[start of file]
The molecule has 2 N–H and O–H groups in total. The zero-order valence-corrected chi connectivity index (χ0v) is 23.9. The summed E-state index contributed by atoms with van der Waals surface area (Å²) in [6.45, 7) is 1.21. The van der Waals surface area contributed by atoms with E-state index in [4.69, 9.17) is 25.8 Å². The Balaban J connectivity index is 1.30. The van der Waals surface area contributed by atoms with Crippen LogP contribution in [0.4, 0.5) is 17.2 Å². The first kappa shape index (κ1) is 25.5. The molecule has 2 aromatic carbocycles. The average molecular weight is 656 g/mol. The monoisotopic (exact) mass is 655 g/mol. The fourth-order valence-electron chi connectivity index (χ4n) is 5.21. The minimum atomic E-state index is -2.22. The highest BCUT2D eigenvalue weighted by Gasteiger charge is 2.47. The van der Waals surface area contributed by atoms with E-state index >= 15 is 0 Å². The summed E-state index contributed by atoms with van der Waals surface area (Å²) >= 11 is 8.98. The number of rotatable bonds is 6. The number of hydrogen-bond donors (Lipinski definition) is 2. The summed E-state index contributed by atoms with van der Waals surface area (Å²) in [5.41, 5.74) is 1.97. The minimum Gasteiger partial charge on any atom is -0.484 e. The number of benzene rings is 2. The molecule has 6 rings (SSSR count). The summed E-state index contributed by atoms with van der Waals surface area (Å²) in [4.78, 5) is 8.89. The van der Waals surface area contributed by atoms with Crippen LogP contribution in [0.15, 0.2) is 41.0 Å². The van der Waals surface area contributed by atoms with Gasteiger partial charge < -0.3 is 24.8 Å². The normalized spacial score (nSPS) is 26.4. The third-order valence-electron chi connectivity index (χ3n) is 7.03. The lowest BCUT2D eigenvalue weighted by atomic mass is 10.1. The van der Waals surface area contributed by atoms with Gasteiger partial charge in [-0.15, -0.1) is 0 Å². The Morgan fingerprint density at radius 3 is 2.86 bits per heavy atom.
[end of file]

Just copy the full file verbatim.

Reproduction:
The molecule has 2 N–H and O–H groups in total. The zero-order valence-corrected chi connectivity index (χ0v) is 23.9. The summed E-state index contributed by atoms with van der Waals surface area (Å²) in [6.45, 7) is 1.21. The van der Waals surface area contributed by atoms with E-state index in [4.69, 9.17) is 25.8 Å². The Balaban J connectivity index is 1.30. The van der Waals surface area contributed by atoms with Crippen LogP contribution in [0.4, 0.5) is 17.2 Å². The first kappa shape index (κ1) is 25.5. The molecule has 2 aromatic carbocycles. The average molecular weight is 656 g/mol. The monoisotopic (exact) mass is 655 g/mol. The fourth-order valence-electron chi connectivity index (χ4n) is 5.21. The minimum atomic E-state index is -2.22. The highest BCUT2D eigenvalue weighted by Gasteiger charge is 2.47. The van der Waals surface area contributed by atoms with E-state index >= 15 is 0 Å². The summed E-state index contributed by atoms with van der Waals surface area (Å²) >= 11 is 8.98. The number of rotatable bonds is 6. The number of hydrogen-bond donors (Lipinski definition) is 2. The summed E-state index contributed by atoms with van der Waals surface area (Å²) in [5.41, 5.74) is 1.97. The minimum Gasteiger partial charge on any atom is -0.484 e. The number of benzene rings is 2. The molecule has 6 rings (SSSR count). The summed E-state index contributed by atoms with van der Waals surface area (Å²) in [4.78, 5) is 8.89. The van der Waals surface area contributed by atoms with Crippen LogP contribution in [0.15, 0.2) is 41.0 Å². The van der Waals surface area contributed by atoms with Gasteiger partial charge < -0.3 is 24.8 Å². The normalized spacial score (nSPS) is 26.4. The third-order valence-electron chi connectivity index (χ3n) is 7.03. The lowest BCUT2D eigenvalue weighted by atomic mass is 10.1. The van der Waals surface area contributed by atoms with Gasteiger partial charge in [-0.15, -0.1) is 0 Å². The Morgan fingerprint density at radius 3 is 2.86 bits per heavy atom.